With a few rapid strokes we reach the riverbank. Two tribesmen race from the canoe. They scramble up the muddy rise. Their torch beams slash through the trees and undergrowth in a frantic search for their prey.
It is to no avail and one of the hunters gives up and returns empty handed to the boat.
As we wait we catch fleeting glimpses of torchlight off in the distance but silence has settled once more on the jungle. It seems the deer has escaped with its life.
But 15 minutes later the peace is shattered by the grave, echoing sound of gunshot.
A few minutes pass before Jangolin reappears at the riverbank. He carries a rifle in one hand and from the other dangles the bloody, still and lifeless mouse deer.

Seventy years ago the Kayan were a feared headhunter tribe living in the remote upper Rajang river of Borneo. Nowadays they hunt only for food. Their lives depend upon it.
Lower down the river at Kapit, which is only accessible by boat, I discovered that many of the traditional Iban longhouses have gone. Most people now live in modernised concrete versions, often with electricity and TVs.
But in some of the older wooden longhouses the past still lurks, skulls of headhunting victims hang in baskets.
Belaga, which is mainly Kayan territory, is a further six hours by boat through the Pelagus rapids. The settlement is small and I soon meet Bruno. He has good English and agrees to be my guide for a couple of days.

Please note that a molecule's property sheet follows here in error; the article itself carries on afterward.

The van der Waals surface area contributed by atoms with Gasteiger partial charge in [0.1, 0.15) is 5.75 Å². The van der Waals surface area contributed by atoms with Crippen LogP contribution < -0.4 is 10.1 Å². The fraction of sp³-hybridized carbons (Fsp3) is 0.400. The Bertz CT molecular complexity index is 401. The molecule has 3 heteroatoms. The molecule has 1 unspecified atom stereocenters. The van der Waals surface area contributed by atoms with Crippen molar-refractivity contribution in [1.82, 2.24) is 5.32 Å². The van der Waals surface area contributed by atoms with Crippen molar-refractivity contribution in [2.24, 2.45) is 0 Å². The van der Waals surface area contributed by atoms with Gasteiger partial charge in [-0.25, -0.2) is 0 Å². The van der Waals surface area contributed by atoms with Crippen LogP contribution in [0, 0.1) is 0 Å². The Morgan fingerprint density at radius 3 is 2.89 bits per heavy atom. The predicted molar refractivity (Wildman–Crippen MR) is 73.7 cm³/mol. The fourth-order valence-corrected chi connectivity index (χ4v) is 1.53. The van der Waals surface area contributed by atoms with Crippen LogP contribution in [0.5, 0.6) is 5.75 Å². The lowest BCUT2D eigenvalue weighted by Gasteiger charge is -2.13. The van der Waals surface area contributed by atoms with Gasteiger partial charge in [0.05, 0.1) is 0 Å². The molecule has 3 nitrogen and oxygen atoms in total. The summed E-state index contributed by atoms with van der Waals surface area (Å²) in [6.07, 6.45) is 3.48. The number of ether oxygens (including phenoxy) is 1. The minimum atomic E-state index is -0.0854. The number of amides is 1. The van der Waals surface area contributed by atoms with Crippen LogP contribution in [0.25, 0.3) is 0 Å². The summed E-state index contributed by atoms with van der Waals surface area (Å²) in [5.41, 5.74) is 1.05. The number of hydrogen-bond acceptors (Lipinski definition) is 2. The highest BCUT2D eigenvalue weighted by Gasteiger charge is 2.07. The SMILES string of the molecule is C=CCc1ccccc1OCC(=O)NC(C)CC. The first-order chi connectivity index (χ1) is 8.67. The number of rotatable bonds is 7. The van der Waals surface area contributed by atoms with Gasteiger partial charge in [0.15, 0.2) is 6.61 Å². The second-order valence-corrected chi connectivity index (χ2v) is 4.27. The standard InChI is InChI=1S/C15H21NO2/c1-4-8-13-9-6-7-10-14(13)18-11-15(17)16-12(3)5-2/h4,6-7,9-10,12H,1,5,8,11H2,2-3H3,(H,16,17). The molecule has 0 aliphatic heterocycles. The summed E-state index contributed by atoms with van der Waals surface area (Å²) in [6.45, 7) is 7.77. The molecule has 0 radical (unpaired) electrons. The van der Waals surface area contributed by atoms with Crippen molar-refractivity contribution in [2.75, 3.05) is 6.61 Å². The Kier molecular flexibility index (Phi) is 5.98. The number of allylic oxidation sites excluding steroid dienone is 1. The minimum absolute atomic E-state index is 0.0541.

Early the next day he and I set off, we’re heading for a remote longhouse. It’s an arduous journey.
When we finally arrive the people are distant but not unfriendly and although dirt poor they’re generous. Smoked fish is soon brought out along with a bottle of tuak, Borneo’s notoriously strong rice wine. Bruno explains that today is a rest day so drinking will be heavier than normal.
The women mostly keep their distance. Some of the older ones have fully inked lower arms and long, drooping earlobes from days when this was considered fashionable. The practice is no longer en vogue and has died out.

Note the inked lower arms

Note the inked lower arm

A common area runs the length of the longhouse. Off it are small rooms for sleeping and cooking. Even in the daytime they are dark and dingy.
There’s neither electricity nor running water. Food is cooked over an open fire.
For lunch there’s a selection of meat the men have hunted. Wild boar, rich and quite sweet; mouse deer, which looks and tastes a little like pork; and ‘wild cat’, civet, I think. Its meat is gristly and I find it almost impossible to chew.